As long as the seller was an adult and we were going over the settlement statements, that they were voluntarily signing them, and that they knew that they weren't getting the funds, or they were getting zero funds, and they were signing voluntarily, weren't questioning it, that satisfied our obligation.

(May 9, Tr. 167).

While Respondent claims it became clear " over time" that large sums were going to Manlove entities, each of the Sullivan Closings followed a similar pattern throughout the two-year period. By way of example in the first closing at issue in November 2006, (Ex. 25) the HUD-1 Statement indicates that Reginald Johnson purchased a property from Grace Cuff for a contract price of $88,000.00. (Ex. 25A). According to the HUD-1 Statement, the buyer was to make a cash contribution of $15,200.71. (Ex. 25A). The seller was to receive cash at closing in the amount of $19,700.00. (Ex. 25A). The seller's proceeds were reduced by settlement charges that included a payment of $66,440.95 to MBFC. (Ex. 25A). According to the HUD-1 Statement, there was no mortgage lien on the property and the remaining settlement charges to the buyer were less than $2,000.00. (Ex. 25A). The buyer wrote a personal check for $15,200.71 (Ex. 25C) which was never deposited. (May 9, Tr. 127). Respondent certified the HUD-1 Statement.

The last closing at issue was conducted by Respondent on October 30, 2008. (Ex. 6). The HUD-1 Statement for this closing reflects a $6,900.50 buyer contribution. (Ex. 6A). The buyer wrote a personal check in that amount which was never deposited. (Ex. 6C). Instead, funds due to another party were disbursed to the Sanclemente Firm to meet the buyer's contribution and cover the shortfall in the escrow account. (May 9, Tr. 58-61). The HUD-1 Statement reflects payments to VBCC[7] of $60,500.00 and MBFC of $43,610.68. (Ex. 6A). MBFC received $34,710.00 in part to cover the buyer's contribution. (Ex. 6B, D).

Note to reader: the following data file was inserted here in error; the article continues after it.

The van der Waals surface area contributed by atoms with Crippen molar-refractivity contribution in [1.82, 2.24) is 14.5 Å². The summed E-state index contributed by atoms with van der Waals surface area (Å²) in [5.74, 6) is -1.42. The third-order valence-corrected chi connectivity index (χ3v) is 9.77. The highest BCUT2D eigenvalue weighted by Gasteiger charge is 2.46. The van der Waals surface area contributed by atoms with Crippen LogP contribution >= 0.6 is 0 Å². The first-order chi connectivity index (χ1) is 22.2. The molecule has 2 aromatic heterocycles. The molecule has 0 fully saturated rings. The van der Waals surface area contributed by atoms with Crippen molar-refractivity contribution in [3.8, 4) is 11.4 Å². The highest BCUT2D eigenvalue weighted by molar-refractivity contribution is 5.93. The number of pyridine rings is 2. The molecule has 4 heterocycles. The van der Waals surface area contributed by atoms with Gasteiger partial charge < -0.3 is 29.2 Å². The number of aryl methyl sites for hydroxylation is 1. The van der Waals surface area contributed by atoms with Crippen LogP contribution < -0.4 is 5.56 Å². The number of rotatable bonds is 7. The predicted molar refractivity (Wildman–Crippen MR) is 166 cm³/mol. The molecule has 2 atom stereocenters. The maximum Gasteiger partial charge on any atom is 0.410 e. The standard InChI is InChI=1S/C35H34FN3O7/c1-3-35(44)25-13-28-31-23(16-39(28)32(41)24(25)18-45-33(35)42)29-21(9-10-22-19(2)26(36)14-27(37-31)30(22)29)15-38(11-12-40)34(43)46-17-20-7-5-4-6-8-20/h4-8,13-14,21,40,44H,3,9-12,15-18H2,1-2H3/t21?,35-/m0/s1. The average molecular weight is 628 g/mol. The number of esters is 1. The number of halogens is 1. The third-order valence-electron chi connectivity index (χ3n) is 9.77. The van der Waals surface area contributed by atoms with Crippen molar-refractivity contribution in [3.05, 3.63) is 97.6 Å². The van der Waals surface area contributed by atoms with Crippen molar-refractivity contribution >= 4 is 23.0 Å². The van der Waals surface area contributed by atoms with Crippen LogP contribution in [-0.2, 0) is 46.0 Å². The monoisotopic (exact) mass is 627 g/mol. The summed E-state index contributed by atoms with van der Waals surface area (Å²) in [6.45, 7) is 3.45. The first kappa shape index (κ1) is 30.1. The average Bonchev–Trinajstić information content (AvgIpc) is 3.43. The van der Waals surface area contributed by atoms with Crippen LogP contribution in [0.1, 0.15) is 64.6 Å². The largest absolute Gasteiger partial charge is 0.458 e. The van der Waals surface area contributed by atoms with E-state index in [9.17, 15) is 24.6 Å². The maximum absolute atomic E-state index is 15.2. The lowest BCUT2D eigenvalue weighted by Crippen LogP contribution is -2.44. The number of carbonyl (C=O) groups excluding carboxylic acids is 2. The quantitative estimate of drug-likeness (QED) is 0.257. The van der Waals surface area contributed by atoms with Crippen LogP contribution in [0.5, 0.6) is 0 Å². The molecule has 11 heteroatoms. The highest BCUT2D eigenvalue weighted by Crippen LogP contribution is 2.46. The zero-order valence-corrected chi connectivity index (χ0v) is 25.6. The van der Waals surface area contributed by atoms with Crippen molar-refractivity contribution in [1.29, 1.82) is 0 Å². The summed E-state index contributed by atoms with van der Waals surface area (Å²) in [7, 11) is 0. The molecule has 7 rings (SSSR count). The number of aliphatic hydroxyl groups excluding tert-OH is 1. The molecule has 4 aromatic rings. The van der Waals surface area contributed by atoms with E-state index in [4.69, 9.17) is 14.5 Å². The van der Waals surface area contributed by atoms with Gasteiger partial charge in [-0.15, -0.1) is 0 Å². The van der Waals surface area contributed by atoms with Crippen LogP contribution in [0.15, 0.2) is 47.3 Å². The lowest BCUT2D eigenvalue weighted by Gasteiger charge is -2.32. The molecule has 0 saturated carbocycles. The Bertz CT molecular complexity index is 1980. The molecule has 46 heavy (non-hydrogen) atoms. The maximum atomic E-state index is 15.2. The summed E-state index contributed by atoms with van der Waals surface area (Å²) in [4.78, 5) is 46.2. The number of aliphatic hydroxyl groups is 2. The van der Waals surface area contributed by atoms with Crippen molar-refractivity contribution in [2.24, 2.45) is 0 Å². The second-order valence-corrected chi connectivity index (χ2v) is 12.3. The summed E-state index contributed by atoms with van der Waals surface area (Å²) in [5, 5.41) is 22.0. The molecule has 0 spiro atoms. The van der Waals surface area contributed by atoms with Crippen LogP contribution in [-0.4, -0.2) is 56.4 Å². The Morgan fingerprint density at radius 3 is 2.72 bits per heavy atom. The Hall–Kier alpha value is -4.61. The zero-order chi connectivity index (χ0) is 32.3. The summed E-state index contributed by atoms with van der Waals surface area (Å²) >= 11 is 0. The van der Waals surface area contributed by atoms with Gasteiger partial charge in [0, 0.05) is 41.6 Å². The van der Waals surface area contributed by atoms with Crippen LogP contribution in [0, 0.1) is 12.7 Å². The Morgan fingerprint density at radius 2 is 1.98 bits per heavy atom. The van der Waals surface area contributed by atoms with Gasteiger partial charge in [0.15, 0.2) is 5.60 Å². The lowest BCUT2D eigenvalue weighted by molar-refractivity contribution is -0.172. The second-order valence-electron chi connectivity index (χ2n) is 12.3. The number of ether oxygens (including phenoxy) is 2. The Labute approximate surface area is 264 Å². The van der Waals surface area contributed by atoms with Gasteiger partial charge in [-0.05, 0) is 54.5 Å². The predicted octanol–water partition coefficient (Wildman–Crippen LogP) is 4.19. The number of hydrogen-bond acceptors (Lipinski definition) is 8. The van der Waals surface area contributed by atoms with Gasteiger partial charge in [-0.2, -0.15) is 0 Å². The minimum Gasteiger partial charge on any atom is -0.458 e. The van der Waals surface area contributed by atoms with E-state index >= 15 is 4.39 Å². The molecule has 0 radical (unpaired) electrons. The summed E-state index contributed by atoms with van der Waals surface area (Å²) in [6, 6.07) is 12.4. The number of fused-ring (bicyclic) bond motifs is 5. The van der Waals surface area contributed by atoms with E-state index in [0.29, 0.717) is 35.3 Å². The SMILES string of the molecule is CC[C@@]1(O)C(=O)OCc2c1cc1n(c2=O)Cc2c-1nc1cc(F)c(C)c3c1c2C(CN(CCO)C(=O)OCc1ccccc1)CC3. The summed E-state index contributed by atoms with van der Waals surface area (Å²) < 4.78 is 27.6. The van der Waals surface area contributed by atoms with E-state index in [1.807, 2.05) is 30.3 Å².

6. Respondent Contacts the Department of Justice.

The pattern was consistent throughout the period yet it took more than 2 years before Respondent took any steps to remedy the situation. Respondent testified that:

I came to realize they were stripping equity from these properties.
And it was at that point when I became aware of the fact that there was equity stripping going on, that's when I contacted the Department of Justice and spoke to Sherry Hoffman there because I was concerned about these transactions.
I came in. I met with Ms. Hoffman. I went over a number of the transactions with her. We talked about ways to try to remedy the situation, to try to see if there was a way we could set aside the purchases, to put the homes back in the names of the original sellers. The problem was that the mortgage companies, of course, would not want to release their mortgages unless they were paid. And since Mr. Manlove and his friends and the investors didn't have the money any longer, there wasn't a way to undo the transaction.

(May 9, Tr. 159-60). Respondent indicated that he contacted the Department of Justice after the last closing he conducted related to Jamaar Manlove. (May 9, Tr. 160-61).